E7 = {f t : I | t (c, d) and t [u0, u0, u0, f t ] is exponentially convex, where $f t ″$ exists}.

In this theorem, we prove the exponential convexity of the functionals associated with their respective families of functions. Also we define positive semi-definite matrices for these functionals and give some related results.

Theorem 2.6. Let$P k$be the linear functionals defined in (M k ), associate the functionals with E i in such a way that, for k = 1, 2, 3, 4, f t E i , i = 1, 2, for k = 5, f t E i , i = 3, 4 and for k = 6, 7, 8, f t E i , i = 5, 6, 7. Then, the following statements are valid:

(a) If$t↦ P k ( f t )$are continuous on (c, d), then the functions$t↦ P k ( f t )$, are exponentially convex on (c, d).

(b) For every q and t1, ..., t q (c, d), the matrices

$P k ( f t l + t m 2 ) l , m = 1 q$

are positive semi-definite. In particular

$det P k ( f t l + t m 2 ) l , m = 1 s ≥ 0 f o r s = 1 , 2 , … , q .$

(c) If$t↦ P k ( f t )$are positive derivable on (c, d), then for t, r, u, v (c, d) such that tu, rv, we have

$ℭ k , i ( t , r ; f t ) ≤ ℭ k , i ( u , v ; f t )$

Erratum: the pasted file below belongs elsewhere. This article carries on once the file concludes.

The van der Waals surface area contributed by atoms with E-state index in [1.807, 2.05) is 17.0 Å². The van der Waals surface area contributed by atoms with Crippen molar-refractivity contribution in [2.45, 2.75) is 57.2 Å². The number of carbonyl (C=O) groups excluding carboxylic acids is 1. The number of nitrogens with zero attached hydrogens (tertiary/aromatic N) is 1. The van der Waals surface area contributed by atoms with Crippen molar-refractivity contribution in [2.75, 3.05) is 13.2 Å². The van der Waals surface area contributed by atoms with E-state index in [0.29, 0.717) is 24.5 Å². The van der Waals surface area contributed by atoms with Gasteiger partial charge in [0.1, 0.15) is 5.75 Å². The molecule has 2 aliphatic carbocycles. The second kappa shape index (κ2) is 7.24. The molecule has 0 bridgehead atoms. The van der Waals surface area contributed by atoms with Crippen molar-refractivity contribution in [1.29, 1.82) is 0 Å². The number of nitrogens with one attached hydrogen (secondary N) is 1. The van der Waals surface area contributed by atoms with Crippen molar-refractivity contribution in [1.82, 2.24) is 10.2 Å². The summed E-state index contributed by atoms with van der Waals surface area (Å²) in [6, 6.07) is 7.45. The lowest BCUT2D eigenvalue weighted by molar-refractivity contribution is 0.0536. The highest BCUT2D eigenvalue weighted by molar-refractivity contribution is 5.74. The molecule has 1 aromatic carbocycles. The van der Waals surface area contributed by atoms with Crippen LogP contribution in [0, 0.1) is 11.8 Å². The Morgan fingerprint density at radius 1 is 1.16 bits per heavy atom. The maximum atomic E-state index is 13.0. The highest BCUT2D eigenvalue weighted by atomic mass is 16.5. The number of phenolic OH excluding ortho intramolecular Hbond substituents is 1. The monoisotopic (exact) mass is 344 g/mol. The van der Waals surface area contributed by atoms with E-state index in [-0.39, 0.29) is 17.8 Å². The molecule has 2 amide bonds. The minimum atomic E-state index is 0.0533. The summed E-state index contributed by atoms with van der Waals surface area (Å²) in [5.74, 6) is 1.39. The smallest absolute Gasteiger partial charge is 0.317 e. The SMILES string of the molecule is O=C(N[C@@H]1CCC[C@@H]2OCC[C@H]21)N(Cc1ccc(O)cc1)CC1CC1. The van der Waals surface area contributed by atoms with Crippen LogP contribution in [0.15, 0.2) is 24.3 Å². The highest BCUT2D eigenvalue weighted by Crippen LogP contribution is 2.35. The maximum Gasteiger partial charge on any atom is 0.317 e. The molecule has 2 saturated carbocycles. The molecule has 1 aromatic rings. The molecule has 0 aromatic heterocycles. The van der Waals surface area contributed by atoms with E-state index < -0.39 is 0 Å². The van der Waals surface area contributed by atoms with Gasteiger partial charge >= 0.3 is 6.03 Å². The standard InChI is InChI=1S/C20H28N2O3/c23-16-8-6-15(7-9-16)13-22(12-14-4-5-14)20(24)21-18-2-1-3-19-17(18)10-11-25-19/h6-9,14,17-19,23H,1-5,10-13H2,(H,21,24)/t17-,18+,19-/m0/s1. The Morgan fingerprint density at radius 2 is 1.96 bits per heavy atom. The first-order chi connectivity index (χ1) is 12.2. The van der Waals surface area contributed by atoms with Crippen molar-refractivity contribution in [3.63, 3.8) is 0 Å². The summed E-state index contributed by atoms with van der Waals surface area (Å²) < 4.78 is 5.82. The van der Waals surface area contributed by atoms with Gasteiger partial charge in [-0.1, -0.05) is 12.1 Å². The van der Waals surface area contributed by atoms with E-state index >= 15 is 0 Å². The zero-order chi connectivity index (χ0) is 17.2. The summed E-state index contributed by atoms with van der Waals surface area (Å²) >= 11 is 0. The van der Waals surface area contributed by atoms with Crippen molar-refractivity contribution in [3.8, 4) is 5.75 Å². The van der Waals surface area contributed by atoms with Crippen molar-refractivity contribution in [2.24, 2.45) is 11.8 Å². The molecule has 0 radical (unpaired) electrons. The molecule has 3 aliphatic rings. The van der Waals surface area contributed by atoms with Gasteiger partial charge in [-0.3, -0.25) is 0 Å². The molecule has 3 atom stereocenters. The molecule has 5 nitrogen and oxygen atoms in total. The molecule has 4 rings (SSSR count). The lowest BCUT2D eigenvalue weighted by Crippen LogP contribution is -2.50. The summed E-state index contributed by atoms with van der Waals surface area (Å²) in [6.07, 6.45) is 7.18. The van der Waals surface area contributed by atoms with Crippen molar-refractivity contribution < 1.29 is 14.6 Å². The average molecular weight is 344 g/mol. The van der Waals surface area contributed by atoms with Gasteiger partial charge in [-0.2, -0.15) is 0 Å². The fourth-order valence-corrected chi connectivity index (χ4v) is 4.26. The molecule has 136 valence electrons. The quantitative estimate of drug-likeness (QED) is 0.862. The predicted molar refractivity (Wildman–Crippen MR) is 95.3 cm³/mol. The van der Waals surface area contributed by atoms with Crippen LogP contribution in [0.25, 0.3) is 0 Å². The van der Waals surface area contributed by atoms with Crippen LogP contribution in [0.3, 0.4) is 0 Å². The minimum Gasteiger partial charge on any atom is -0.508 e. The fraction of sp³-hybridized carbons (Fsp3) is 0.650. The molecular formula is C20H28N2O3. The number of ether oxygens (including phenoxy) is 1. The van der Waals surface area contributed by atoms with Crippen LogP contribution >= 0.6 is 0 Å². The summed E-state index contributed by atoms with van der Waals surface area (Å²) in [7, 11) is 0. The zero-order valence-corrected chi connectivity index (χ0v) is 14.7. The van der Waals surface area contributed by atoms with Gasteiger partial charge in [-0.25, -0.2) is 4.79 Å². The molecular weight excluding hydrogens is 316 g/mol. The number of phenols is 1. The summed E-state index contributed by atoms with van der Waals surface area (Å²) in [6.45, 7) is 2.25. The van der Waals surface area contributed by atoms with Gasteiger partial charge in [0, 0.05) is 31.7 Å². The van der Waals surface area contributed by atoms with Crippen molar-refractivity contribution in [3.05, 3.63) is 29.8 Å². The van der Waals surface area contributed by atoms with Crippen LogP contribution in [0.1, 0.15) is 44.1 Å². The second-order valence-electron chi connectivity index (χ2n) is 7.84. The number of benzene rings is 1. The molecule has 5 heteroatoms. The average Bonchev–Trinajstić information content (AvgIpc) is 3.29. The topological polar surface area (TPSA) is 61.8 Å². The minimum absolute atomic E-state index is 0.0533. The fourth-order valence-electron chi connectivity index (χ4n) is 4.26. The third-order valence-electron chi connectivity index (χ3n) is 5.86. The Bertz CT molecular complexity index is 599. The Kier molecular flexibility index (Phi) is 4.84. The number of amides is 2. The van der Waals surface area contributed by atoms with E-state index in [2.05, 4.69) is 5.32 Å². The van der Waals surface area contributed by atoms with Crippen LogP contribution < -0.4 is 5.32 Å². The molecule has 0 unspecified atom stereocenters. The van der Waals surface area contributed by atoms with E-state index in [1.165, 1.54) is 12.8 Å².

where$ℭ k , i ( t , r ; f t )$is defined similarly as in (15).

Proof. (a) First, we prove exponential convexity of $t↦ P k ( f t )$ for k = 1, 2, 3, 4. For this, we consider the families of functions defined in E1 and E2.

For any n , ξ i and t i (c, d), i = 1, ..., n, we define

$h ( u ) = ∑ i , j = 1 n ξ i ξ j f t i + t j 2 ( u ) .$

This gives

$u 0 , u 1 , H = ∑ i , j = 1 n ξ i ξ j u 0 , u 1 , F t i + t j 2 ,$

where H (u) = h(u)/u and F t (u) = f t (u)/u.

Since t [u0, u1, F t ] is exponentially convex, right-hand side of the above expression is non-negative, which implies h(u)/u is an increasing function on I.

Thus by Remark 2.1, we have

$P k ( h ) ≥ 0 , for k = 1 , 2 , 3 , 4 ,$

thus

$∑ i , j = 1 n ξ i ξ j P k f t i + t j 2 ≥ 0 .$